By R.C. Baker
By Alexis Soloski
By Alexis Soloski
By R. C. Baker
By Alexis Soloski
By Tom Sellar
By Araceli Cruz
By Brienne Walsh
In Japan, there's a popular soft drink that uses a marble as its stopper. In order to take a sip, you have to push the marble down into the bottle, where it gets trapped. If you're Japanese and look at a glass marble, it's likely to evoke images of these well-known, womblike containers an enclosed, liquid space with a bobbing mass inside.
When Japanese avant-garde theater director Sujin Kim incorporates a raining cascade of glass marbles into his production of A Cry From the City of Virgins, audiences in his country get the allusion to the shattering of a womb. But when the play written by Juro Kara, one of postwar Japan's most formidable dramatic visionaries is performed here at the Japan Society (September 29 through October 2), New Yorkers will likely see only what's literally onstage. It's an extra artistic challenge for a historically famous play that's metaphorically knotty even in Japanese.
"When angura, the Japanese underground theater movement, first started, there was a lot of resistance to it because it was so open to varied interpretations," says Kim, through a translator during a telephone interview from his home in Japan. He adds mischievously: "What I'm really looking forward to are some amazing and wonderful misinterpretations."
One of the works of continuing influence to emerge from Japan's daring Small Theater Movement of the 1960s and '70s, A Cry From the City of Virgins has been repeatedly produced and rewritten by Kara ever since though never produced here. It concerns a soldier, Tabuchi, who surreally discovers during surgery that he may have a living twin sister. She's in danger because a scientist is trying to turn her body into glass, and only Tabuchi can save her from this fate.
"Glass is transparent, it's neutral and cold, but it has a sparkle and a life of its own. It's in a delicate balance," explains Kim about the piece's leitmotif. "A large influence on the visual style of the play is the search for permanence. Things that are mineral, nonorganic, hold interest these, in at least an illusory sense, don't fade away. Within that palette, glass is the most attractive element." An ice castle figures into the story, "as a metaphor," Kim says, "for Japan's response to the West. In one sense, Japan saw the West as a pure, pristine thing and wanted to break away from the fly-infested organism that was Japanese culture."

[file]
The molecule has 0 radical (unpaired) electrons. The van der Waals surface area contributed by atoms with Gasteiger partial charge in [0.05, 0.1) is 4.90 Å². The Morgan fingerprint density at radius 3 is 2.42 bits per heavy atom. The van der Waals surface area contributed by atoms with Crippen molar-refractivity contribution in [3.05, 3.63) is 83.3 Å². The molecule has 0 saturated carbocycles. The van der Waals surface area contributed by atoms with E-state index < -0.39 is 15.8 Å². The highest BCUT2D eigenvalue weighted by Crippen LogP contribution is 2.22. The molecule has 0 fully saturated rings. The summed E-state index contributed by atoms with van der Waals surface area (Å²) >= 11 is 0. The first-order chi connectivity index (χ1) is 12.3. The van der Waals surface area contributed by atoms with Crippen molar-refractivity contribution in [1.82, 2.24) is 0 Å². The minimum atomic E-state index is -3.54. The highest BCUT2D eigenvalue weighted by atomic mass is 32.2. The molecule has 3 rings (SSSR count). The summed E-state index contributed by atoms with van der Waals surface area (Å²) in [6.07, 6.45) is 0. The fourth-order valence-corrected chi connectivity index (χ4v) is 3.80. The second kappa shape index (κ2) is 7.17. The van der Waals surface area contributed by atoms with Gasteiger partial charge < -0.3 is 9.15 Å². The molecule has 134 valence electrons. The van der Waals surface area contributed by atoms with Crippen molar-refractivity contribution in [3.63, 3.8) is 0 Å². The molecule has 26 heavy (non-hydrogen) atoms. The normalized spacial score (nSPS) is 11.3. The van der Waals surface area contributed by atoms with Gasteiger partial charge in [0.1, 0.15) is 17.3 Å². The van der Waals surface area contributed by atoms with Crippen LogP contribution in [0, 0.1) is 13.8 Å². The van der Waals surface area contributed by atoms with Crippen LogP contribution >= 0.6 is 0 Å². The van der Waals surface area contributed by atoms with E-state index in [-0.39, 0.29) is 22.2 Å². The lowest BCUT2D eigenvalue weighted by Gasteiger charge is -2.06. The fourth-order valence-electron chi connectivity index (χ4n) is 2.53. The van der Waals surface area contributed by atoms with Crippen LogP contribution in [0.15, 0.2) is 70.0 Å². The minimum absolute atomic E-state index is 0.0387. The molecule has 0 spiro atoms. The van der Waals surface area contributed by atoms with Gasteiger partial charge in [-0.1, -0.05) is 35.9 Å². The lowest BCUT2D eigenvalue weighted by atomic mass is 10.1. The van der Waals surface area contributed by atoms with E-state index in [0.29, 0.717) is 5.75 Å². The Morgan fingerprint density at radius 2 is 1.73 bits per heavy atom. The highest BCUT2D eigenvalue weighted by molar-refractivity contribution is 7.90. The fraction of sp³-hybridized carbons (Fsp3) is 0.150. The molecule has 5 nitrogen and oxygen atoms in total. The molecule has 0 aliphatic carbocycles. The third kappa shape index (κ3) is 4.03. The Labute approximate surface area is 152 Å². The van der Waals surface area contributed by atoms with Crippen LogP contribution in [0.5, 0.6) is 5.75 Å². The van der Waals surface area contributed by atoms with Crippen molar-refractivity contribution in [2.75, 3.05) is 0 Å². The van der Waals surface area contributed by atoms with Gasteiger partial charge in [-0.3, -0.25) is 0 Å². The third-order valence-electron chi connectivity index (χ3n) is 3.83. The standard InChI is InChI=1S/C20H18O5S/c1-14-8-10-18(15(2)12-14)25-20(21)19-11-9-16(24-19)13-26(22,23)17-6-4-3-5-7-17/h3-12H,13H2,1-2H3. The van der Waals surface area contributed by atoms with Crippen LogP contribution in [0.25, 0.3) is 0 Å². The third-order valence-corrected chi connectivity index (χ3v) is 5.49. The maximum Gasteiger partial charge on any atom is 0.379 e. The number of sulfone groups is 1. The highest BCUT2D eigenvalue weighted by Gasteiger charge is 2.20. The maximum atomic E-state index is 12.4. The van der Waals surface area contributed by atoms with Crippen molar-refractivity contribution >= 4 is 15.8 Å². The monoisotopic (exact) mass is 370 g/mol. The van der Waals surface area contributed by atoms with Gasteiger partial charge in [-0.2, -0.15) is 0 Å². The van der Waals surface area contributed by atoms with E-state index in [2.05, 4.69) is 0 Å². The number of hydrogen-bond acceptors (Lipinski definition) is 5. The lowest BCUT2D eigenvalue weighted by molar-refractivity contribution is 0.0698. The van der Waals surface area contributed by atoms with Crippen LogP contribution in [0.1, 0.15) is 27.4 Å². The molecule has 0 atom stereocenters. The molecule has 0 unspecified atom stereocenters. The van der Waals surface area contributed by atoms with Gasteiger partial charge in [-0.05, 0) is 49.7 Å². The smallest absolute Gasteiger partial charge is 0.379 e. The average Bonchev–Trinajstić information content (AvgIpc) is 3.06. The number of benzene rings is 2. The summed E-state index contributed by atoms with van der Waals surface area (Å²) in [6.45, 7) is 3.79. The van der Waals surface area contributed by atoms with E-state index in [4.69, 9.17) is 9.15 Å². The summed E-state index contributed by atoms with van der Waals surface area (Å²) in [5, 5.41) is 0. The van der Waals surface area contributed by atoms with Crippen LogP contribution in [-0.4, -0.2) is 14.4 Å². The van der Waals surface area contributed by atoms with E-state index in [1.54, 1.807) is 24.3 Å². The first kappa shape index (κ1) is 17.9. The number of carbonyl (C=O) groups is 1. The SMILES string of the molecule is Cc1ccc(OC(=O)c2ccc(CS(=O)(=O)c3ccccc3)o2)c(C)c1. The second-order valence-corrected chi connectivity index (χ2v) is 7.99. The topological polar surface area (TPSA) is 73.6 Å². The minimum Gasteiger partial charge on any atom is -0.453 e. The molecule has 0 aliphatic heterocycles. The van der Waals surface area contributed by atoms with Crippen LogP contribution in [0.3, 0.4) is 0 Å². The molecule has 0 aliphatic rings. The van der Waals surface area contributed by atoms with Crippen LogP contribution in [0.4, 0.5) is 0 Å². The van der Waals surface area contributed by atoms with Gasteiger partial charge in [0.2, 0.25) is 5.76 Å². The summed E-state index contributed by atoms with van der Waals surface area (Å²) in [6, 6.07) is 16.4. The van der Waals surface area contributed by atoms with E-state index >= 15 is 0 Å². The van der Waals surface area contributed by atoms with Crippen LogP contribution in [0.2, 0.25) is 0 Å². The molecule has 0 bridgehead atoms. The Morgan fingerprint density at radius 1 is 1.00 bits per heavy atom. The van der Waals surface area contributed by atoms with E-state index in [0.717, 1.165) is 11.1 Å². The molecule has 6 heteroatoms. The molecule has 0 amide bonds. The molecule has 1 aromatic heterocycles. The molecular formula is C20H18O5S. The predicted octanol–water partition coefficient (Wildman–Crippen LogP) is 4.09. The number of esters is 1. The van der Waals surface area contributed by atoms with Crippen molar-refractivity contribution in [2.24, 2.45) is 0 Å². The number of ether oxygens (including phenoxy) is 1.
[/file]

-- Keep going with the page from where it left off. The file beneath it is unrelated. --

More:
Kara used Japan's underground theater movement, which he helped to found, as a way to search for both his own identity in postwar Japan and the identity of his generation. A rebel against the highly Westernized dramatic form shingeki with its stodgy hierarchy of playwright, director, and actor Kara pitched his 1967 Red Tent movement on revolutionary ground. He did away with the traditional preeminence of the playwright and created an empowered actors' theater, performing his plays under a tent instead of inside a building. "The circus was a huge inspiration," says Kara, who'll participate in a September 28 panel discussion at the Japan Society with Andrei Serban, Ann Bogart, and script translator Leon Ingulsrud. "The circus to me was not just a fun and beautiful place, but also a place where you can run away, that's scary and threatening as well.
"The play is ultimately a joining of that which exists with that which doesn't reality and unreality. A large part of the play's vocabulary is universal," Kara says. "What I'd like to share are my dreams and my terror."